UNITED STATES DISTRICT COURT SOUTHERN DISTRICT OF FLORIDA CASE NO. 08-61133-CIV-COHN/SELTZER CUNEYT DURU, an individual, Plaintiff, vs. HSBC BANK NEVADA, N.A., f/k/a HOUSEHOLD BANK (SB), N.A., Defendant. __________________________________/ FINAL ORDER OF DISMISSAL THIS CAUSE is before the Court upon Defendant's Motion to Dismiss Second Amended Complaint [DE 32]. The Court has carefully considered the motion, response [DE 36] and reply [DE 37], and is otherwise fully advised in the premises. I. BACKGROUND Plaintiff Cuneyt Duru ("Plaintiff") filed this action against HSBC Bank ("HSBC" or "Defendant"), his credit card issuer, because HSBC computed his daily periodic interest rate on his credit card based upon 365 days during Leap Year 2004 and 2008, despite there being 366 days in a leap year. Plaintiff seeks to bring his claims on behalf of two nationwide classes, one for the year 2004 and one for the year 2008. Plaintiff's specific claims are for injunctive relief (Count I), for breach of the implied covenant of good faith and fair dealing (Counts II and V), and for breach of an implied fiduciary duty and/or confidential relationship (Counts III, IV, VI and VII).1 These claims are similar to those raised and dismissed in Renslow, et al. v. Capital One Bank (USA), N.A., Case No. 08-60964-Civ (D.E. 56, January 8, 2009) (Altonaga, J.). This Court relies in part upon that decision in reaching its conclusion in 1 Plaintiff has been an HSBC card holder since 1993. Sec. Am. Compl. 13. Each month Plaintiff received a monthly billing statement containing representations of the "daily periodic rate" being charged for the billing cycle, along with the "nominal annual percentage rate" ("the nominal APR"), the "average daily balance," and the effective "APR." Id., 16. The daily periodic rate is determined by dividing the nominal APR for the respective billing period by 365, the number of days in a regular calendar year. Id., 18. In calculating the total finance charge, HSBC would multiply the daily periodic rate by the average daily balance for purchases, cash advances and prior purchases, and would then multiply the result by the number of days in the billing cycle. Id., 19. During 2004 and 2008, leap years that contained 366 days, HSBC "willfully determined the daily periodic rate for Class Members in 2008 and 2004 by dividing any given APR by 365 rather than 366." Id., 21. This resulted in an "inflated daily periodic interest rate" to calculate the total interest charges for that billing cycle. Id. Plaintiff alleges that this practice of using 365 days during leap years gives rise to their claims in this action. However, the parties' contract (the cardholder agreement), accepted by Plaintiff through his use of the card, simply states that "the Daily Periodic Rate is the corresponding APR divided by 365." Cardmember Agreement, Exhibit A to Defendant's motion at p. 2 of 5 [DE 32-2].2 this case, although Renslow was decided under Virginia law. The Cardmember Agreement is specifically referenced numerous times in the Complaint. Sec. Am. Compl. 61 et seq. The Court may consider documents referred to by a plaintiff in a complaint which are central to the plaintiff's claim (and are undisputed as to authenticity) for purposes of a motion to dismiss without conversion of the motion to dismiss into a motion for summary judgment. Day v. Taylor, 400 F.3d 2 2 Defendant has moved to dismiss the claims for failure to state a claim. Plaintiff opposes the motion. II. DISCUSSION A. Motion to Dismiss Standard Until the Supreme Court decision in Bell Atlantic Corp. v. Twombly, 550 U.S. 544 (2007), courts routinely followed the rule that, "a complaint should not be dismissed for failure to state a claim unless it appears beyond a doubt that the plaintiff could prove no set of facts in support of his claim which would entitle him to relief." Conley v. Gibson, 355 U.S. 41, 45-46 (1957); Marsh v. Butler County, 268 F.3d 1014, 1022 (11th Cir. 2001). However, pursuant to Twombly, to survive a motion to dismiss, a complaint must now contain factual allegations which are "enough to raise a right to relief above the speculative level, on the assumption that all the allegations in the complaint are true (even if doubtful in fact)." 550 U.S. at 555. "While a complaint attacked by a Rule 12(b)(6) motion to dismiss does not need detailed factual allegations, a plaintiff's obligation to provide the `grounds' of his `entitle[ment] to relief' requires more than labels and conclusions, and a formulaic recitation of the elements of a cause of action will not do." Id. Taking the facts as true, a court may grant a motion to dismiss when, "on the basis of a dispositive issue of law, no construction of the factual allegations will support the cause of action." Marshall Cty. Bd. of Educ. v. Marshall Cty. Gas Dist., 992 F.2d 1171, 1174 (11th Cir. 1993). 1272, 1276 (11th Cir. 2005). 3 B. Injunctive Relief Claim Plaintiff's first claim for "Injunctive Relief" fails to state a claim because: any motion or suit for either a preliminary or permanent injunction must be based upon a cause of action, such as a constitutional violation, a trespass, or a nuisance. "There is no such thing as a suit for a traditional injunction in the abstract. For a traditional injunction to be even theoretically available, a plaintiff must be able to articulate a basis for relief that would withstand scrutiny under Fed.R.Civ.P. 12(b)(6) (failure to state a claim)." Klay v. United Healthgroup, Inc., 376 F.3d 1092, 1097 (11th Cir.2004). An injunction is a "remedy potentially available only after a plaintiff can make a showing that some independent legal right is being infringed-if the plaintiff's rights have not been violated, he is not entitled to any relief, injunctive or otherwise." Id. at 1098. Alabama v. U.S. Army Corps of Engineers, 424 F.3d 1117, 1127 (11th Cir. 2005). Defendants assert that Plaintiff has not stated the cause of action upon which their injunction relief is to be based within Count I of the Second Amended Complaint. In response, Plaintiff not only fails to state which claim their prayer for injunctive relief is based upon, but argues that its claim for "injunctive relief" is pled in the alternative to its substantive claims. Plaintiff's Response at 6. The Court concludes that Plaintiff has failed to state a claim in Count I of his Second Amended Complaint. C. Breach of Implied Covenant of Good Faith and Fair Dealing3 Defendant's primary argument in support of dismissal is that the parties' contract specifically defined the daily periodic rate as the APR divided by 365, without reference Defendant asserts that this dispute is governed by Nevada law, but that Florida law would lead to the same result. Plaintiff does not directly address this choice of law issue, but does cite to several Nevada decisions. Thus, the Court will turn to Nevada case law to resolve the motion to dismiss. 4 3 to the number of days in a particular year. Plaintiff asserts that a reasonable person would assume that the daily periodic rate would be lower in a leap year that contains 366 days. In a decision granting a motion to dismiss where a debtor sued a bank alleging the same state law claims as in the present case, a United States District Court Judge concluded that there was no special relationship between the debtor and creditor or a bank and its loan customers sufficient to state such a claim. Cascade Investments, Inc. v. Bank of America, N.A., 2000 WL 1842945 (D.Nev. Sept. 29, 2000). The district court in Cascade noted that Nevada law limited this claim to "rare and exceptional cases" involving a special element of reliance or special relationship. Id., citing Great American Ins. Co. v. General Builders, Inc., 934 P.2d 257, 263 (Nev. 1997) (further Nevada cases cited therein). Plaintiff is asking this Court to find a definite contract term "ambivalent" to create a tort claim. Plaintiff's Response at 3. The Cardmember Agreement specifically states that "The Daily Periodic Rate is the corresponding APR divided by 365." Exhibit A to Defendant's Motion. This term is not ambiguous, though Plaintiff asserts that some customers may have assumed that in leap years the APR is divided by 366. This assumption on the part of a card user does not support a viable claim for breach of the covenant of good faith and fair dealing. Plaintiff's citations to Nevada law do not change this conclusion. In D.E. Shaw Laminar Portfolios, LLC v. Archon Corp., the court first found that the dividend rate calculation in the parties' agreement was not ambiguous. 570 F.Supp.2d 1262, 1269 (D.Nev. 2008). Plaintiff cited the court's next statement that Nevada law provides that if 5 a contract is silent as to whether interest is simple or compound, there is a presumption that the interest is simple, though a court may consider parol evidence in resolving a dispute. Id. However, the court then concluded that the agreement before it involved dividends, not interest, and was not ambiguous as to the calculation. Thus, the portion cited by Plaintiff regarding parol evidence is mere dicta. The actual holding of Shaw supports Defendant's argument in this case. If the Cardmember Agreement in this case had stated that the daily periodic rate was to be determined by the number of days in a year, and Defendant had used 365 days during a leap year, then perhaps Plaintiff could state a claim. However, by specifying 365 days, the parties' agreement has no ambiguity in any calendar year. Plaintiff also cites to Old Republic Ins. Co. v. Jenson, wherein the court followed the standard maxim that because insurance contracts are contracts of adhesion, ambiguities in such contracts are construed against the insurer. 276 F.Supp.2d 1097, 1101 (D.Nev. 2003). Plaintiff argues that the Cardmember Agreement is also a contract of adhesion. While this statement is true, there still is no ambiguity as to the calculation of the daily periodic rate. The Court therefore concludes that Plaintiff has failed to state a claim for breach of the implied covenant of good faith and fair dealing under Nevada law. D. Breach of Implied Fiduciary Duty or Confidential Relationship Turning next to Plaintiff's claims for breach of an implied fiduciary duty, Nevada law recognizes that "fiduciary duties arise as a matter of law in certain categories of 6 relationships." Giles v. General Motors Acceptance Corp., 494 F.3d 865, 881 (9th Cir. 2007) (citing Nevada cases). These recognized relationships include insurers and insureds, attorney and client, spouses, and corporate officers and corporation. Id. Outside these categories, a duty can be owed in "confidential relationships," where "one party gains the confidence of the other and purports to act or advise with the other's interests in mind." Id., quoting Perry v. Jordan, 900 P.2d 335, 338 (Nev. 1995). Defendant argues that Plaintiff cannot show that HSBC ever purported to act with Plaintiff's interest in mind. Rather, although HSBC had greater control over the details of the parties' contractual obligations, a credit card issuer cannot be said to act with a customer's interest in mind so as to create a confidential relationship. Nevada law also recognizes "special relationships," wherein a party "must show that (1) the conditions would cause a reasonable person to impart special confidence, and (2) the trusted party reasonably should have known of that confidence." Giles, 494 F.3d at 881, quoting Mckintosh v. Cal. Fed. Sav. & Loan Ass'n, 935 P.2d 1154, 1160 (Nev. 1997). Plaintiff relies upon this case for the proposition that the existence of a special relationship is a factual question. McKintosh, 935 F.2d at 1160. The Ninth Circuit in Giles affirmed the district court's decision on summary judgment that no fiduciary or special relationship existed between a car dealer and its lender, a relationship far more fact intensive than the simple credit card issuer and consumer credit card holder in the case at bar. Moreover, Plaintiff cannot credibly allege that a reasonable person would impart special confidence to the bank that issued a credit card, nor would a bank reasonably have known of that confidence. 7 The decision in Cascade also addressed the lack of a special relationship between a debtor and creditor or a bank and its loan customers sufficient to state a claim for breach of a fiduciary duty. Although the court cited to cases from outside of Nevada, this decision is the closest factual case from Nevada cited by either side in the case at bar. The loans at issue in Cascade arose out of a thirteen year banking relationship between the parties. The Nevada court concluded that Plaintiffs failed to establish the relationship was more than just "a normal lender-borrower relationship." 2008 WL 1842945 at *2. Although Plaintiff in the present case is apparently less sophisticated than the borrower in Cascade, and has held the credit card since 1993, this Court also concludes that the relationship alleged in the Second Amended Complaint does not rise to the level of a fiduciary or confidential relationship.4 III. CONCLUSION The Court need not address issues of federal preemption or the economic loss rule as to either class, nor the statute of limitations as to the 2004 class. As Plaintiff has already had two opportunities to file an amended complaint, further leave to amend his pleadings will not be granted. 4 This same conclusion would be reached under Florida law as to the Second Amended Complaint. In Lanz v. Resolution Trust Corp., 764 F.Supp. 176, 179 (S.D.Fla. 1991), the court concluded that absent evidence that a creditor recognized, accepted or undertook the duties of a fiduciary, such a relationship would not be presumed. While Plaintiff has presented Florida decisions where an exception was made to the general rule that there is no fiduciary relationship between lenders and creditors, e.g. Captial Bank v. MVB, Inc., 644 So.2d 515, 518-19 (Fla.Dist.Ct.App. 1994), in the case at bar no extra services, control or non-typical transactions were i nvolved. 8 Accordingly, it is ORDERED AND ADJUDGED as follows: 1. Defendant's Motion to Dismiss Second Amended Complaint [DE 32] is hereby GRANT ED; 2. The Second Amended Complaint is hereby DISMISSED for failure to state a claim; 3. The Clerk may close this case and deny any pending motions as moot. DONE AND ORDERED in Chambers at Fort Lauderdale, Broward County, Florida, this 20th day of May, 2009. copies to: counsel of record 9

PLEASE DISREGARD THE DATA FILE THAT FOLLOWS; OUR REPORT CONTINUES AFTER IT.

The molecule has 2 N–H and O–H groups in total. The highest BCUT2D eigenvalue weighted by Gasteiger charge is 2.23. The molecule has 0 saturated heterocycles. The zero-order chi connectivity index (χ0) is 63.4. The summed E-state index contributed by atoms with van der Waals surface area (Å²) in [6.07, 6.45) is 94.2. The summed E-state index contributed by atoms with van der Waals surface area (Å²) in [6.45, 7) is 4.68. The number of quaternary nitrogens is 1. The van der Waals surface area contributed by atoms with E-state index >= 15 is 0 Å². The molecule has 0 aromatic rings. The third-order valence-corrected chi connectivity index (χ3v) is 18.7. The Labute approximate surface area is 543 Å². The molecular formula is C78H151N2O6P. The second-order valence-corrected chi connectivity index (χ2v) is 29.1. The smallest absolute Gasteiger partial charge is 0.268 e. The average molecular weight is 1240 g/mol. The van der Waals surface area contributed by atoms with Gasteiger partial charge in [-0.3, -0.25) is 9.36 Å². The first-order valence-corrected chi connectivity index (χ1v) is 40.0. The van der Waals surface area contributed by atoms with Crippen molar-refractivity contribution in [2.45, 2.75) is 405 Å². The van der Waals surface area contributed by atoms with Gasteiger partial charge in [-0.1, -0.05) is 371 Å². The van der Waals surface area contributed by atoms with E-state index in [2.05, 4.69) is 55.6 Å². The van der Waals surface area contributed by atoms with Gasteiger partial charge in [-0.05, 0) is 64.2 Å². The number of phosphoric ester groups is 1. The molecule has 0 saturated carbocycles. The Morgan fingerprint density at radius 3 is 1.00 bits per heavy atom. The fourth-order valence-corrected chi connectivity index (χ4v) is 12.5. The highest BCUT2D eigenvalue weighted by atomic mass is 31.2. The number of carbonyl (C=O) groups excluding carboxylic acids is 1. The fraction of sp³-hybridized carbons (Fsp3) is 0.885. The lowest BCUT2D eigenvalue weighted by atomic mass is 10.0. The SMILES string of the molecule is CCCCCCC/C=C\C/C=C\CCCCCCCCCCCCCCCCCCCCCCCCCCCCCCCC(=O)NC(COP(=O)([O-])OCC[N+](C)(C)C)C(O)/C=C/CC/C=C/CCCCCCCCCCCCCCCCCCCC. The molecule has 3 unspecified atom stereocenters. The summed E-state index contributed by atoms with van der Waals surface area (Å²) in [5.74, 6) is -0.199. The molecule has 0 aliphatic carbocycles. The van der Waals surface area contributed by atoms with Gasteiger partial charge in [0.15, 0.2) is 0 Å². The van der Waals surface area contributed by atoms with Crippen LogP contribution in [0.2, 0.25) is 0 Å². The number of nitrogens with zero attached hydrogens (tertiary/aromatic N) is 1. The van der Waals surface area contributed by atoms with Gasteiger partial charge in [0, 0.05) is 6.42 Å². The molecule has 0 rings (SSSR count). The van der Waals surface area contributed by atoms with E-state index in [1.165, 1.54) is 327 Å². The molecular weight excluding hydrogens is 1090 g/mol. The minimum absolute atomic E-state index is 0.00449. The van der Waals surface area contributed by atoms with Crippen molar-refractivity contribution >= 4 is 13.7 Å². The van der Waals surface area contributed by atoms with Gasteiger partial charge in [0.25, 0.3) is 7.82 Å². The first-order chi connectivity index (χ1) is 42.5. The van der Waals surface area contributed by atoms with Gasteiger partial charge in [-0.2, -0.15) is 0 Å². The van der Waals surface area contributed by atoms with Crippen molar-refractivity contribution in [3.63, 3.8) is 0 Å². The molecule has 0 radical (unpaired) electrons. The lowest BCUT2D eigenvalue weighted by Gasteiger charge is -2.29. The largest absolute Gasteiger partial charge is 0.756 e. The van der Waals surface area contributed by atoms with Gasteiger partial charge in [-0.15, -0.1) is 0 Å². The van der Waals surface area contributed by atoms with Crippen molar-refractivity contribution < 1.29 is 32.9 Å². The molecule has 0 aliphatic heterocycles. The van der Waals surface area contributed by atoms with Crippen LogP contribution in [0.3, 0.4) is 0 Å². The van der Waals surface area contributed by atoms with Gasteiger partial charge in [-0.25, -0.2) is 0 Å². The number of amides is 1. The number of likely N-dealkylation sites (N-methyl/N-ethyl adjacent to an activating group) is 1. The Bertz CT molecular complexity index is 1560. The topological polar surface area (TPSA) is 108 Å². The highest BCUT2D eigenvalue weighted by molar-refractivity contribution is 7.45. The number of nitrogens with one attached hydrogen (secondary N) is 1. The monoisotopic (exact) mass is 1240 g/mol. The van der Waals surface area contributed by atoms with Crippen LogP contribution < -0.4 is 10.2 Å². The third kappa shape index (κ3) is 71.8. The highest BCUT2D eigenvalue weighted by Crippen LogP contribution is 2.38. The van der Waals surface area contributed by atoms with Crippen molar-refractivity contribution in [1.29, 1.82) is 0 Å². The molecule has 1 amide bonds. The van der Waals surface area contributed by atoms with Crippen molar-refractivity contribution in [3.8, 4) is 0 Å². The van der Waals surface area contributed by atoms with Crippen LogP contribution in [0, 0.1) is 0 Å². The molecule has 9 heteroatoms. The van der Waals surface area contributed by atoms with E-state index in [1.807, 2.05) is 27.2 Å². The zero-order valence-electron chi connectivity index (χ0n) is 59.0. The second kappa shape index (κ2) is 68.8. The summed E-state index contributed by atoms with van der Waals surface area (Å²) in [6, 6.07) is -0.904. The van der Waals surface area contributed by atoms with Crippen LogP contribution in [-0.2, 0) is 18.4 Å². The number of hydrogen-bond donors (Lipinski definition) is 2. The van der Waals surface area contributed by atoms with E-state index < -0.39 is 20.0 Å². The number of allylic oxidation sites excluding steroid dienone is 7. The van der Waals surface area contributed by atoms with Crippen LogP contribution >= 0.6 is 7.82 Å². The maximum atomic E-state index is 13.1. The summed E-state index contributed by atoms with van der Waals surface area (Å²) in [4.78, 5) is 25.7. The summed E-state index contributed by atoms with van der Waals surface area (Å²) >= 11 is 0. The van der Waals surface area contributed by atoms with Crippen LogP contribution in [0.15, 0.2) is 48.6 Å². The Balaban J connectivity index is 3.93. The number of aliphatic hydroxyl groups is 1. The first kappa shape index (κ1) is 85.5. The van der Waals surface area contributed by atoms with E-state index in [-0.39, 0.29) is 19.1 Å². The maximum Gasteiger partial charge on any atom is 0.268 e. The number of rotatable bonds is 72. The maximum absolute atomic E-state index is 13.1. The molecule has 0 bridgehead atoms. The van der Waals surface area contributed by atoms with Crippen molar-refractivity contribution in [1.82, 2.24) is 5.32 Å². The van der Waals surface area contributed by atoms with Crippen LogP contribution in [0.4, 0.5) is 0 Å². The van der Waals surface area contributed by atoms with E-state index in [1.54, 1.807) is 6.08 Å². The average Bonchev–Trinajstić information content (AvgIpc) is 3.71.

Disclaimer: Justia Dockets & Filings provides public litigation records from the federal appellate and district courts. These filings and docket sheets should not be considered findings of fact or liability, nor do they necessarily reflect the view of Justia.


Why Is My Information Online?